Saturday 21 December 2019

The Voice - Consumer's Voice

Shall we name this dressmaker?

In September, I passed by a tailors in Mogoditshane inquiring about the prices for making a dress for a wedding. I showed him the piece of cloth i had, then he told me that he had the material in his storeroom and would charge me P650 if he provides the material. On 21st October, I went back to him with a P300 deposit. I told him I wanted the dress on the 10th November. I asked him when I should come for fitting then he said there was no need when I come on the 10th I will find my dress ready.

On 11th November I passed and he told me on the phone that he wasn't around and the lady he was working with won’t be able to see the dress because they just rearranged their work area. One lady that I found there also who happened to be my home girl told me to check him daily because he isn't a trustworthy person.

[The consumer then tells a VERY long story about this tailor telling her a series of lies about where the dress was and offering a long list of excuses.]

When I told him i wasn't happy with his customer service he told me if I have "the customer is always right mentality" that is not how he operates. Then I asked if he can give me back my deposit because he isn’t able to provide the service I wanted he said he would not do that because he has bought the material with the money.

When I asked for his full names from the lady he was working with, she told me that there was no need to give me because they know him at Mogoditshane kgotla because a lot of people report him there many times. She said if I say I have come to report him they will know who I am talking about. I didn’t hear from him after that, When I called him later that I want my deposit back he told me that he is not going to do that and I can take the matter to court if I want to.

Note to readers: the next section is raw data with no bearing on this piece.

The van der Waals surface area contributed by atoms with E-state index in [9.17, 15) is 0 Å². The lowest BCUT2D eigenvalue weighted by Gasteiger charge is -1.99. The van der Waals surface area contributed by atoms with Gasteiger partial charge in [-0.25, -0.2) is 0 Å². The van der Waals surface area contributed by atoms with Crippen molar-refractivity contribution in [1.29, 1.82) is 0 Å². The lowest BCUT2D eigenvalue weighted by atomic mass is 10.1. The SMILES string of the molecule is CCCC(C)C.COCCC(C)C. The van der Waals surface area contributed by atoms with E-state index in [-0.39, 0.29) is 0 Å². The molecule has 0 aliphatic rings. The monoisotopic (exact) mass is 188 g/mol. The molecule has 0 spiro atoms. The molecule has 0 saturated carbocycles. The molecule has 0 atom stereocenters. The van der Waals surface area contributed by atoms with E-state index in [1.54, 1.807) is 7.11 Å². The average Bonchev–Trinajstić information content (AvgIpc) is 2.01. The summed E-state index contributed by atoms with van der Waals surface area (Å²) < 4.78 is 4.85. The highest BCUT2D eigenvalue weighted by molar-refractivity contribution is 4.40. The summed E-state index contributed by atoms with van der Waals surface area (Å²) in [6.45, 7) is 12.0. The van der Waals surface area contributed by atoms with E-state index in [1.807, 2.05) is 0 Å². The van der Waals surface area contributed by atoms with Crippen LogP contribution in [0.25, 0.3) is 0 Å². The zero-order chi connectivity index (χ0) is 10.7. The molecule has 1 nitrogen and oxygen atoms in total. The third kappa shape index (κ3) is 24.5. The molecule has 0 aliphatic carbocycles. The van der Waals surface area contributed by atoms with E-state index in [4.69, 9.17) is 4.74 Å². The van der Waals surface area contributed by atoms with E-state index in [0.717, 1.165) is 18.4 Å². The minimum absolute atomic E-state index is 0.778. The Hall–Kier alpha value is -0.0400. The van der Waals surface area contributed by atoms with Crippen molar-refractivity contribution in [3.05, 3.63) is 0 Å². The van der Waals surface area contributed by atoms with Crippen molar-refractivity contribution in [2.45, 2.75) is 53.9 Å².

My request from your office is to help me get my P300 deposit back from him and maybe teach him a lesson on the poor service that he is giving.

Clearly this guy is a terrible dressmaker but a highly accomplished liar and cheat. If he’s such a popular figure at the kgotla, that’s all we need to know about him.

I contacted him and asked for his reaction to your allegations and he gave me the silent treatment as well. So, it’s very simple. I will be naming this dressmaker on Facebook the day after this article if published unless he sorts this situation out promptly. Let’s see if he wants to be famous there as well as at the kgotla?

Forex trading warning.

We’ve been asked several times recently about our feelings about forex trading. Is it a good idea?

Firstly, I’m not talking about the foreign exchange business conducted by banks and bureaux de change that we use when we go to another country if we want foreign currency before we travel. I’m talking about foreign exchange trading where people like you and me buy and sell currencies online, betting that we’ll be buying currencies that will increase in value compared to the currencies we used to buy them.

If you’re on Facebook you’ve almost certainly seen posts and entire pages and groups devoted to persuading us that this is a way ordinary people like you and me can make lots of money by trading forex. Be careful. Be very careful.

This is an incredibly high-risk activity. I have met a few people who make a little money from it but I haven’t yet met anyone who makes a living from it. Instead I’ve met a lot of people who have LOST a lot of money. Firstly, that’s because the risks are very high. Secondly, it’s because forex trading is a hugely competitive business. Every time you sell a foreign currency, someone else must buy it. Every time you want to buy, there must be a seller. And while these other people might be just like you and me, they could also be a bank, a pension fund or a specialist forex trading company. It could even be the company you’re using to do the trading.

And then there are the scams. The forex trading industry is dominated by scammers doing their very best to steal our money. In the past month I’ve heard from someone who lost P36,000 in a forex scheme. That was surpassed by the story I heard from another consumer who “invested” P500,000 in a forex trading company based in Gaborone but which subsequently disappeared.

I’m sure there will be people who contact me saying these are exceptions, that there are people making money from forex trading and that might be true. However, the truth is that forex trading is fine if you treat it as a hobby and you only use money you can afford to lose without tears. Otherwise it’s a very good way to lose a lot of money very quickly.

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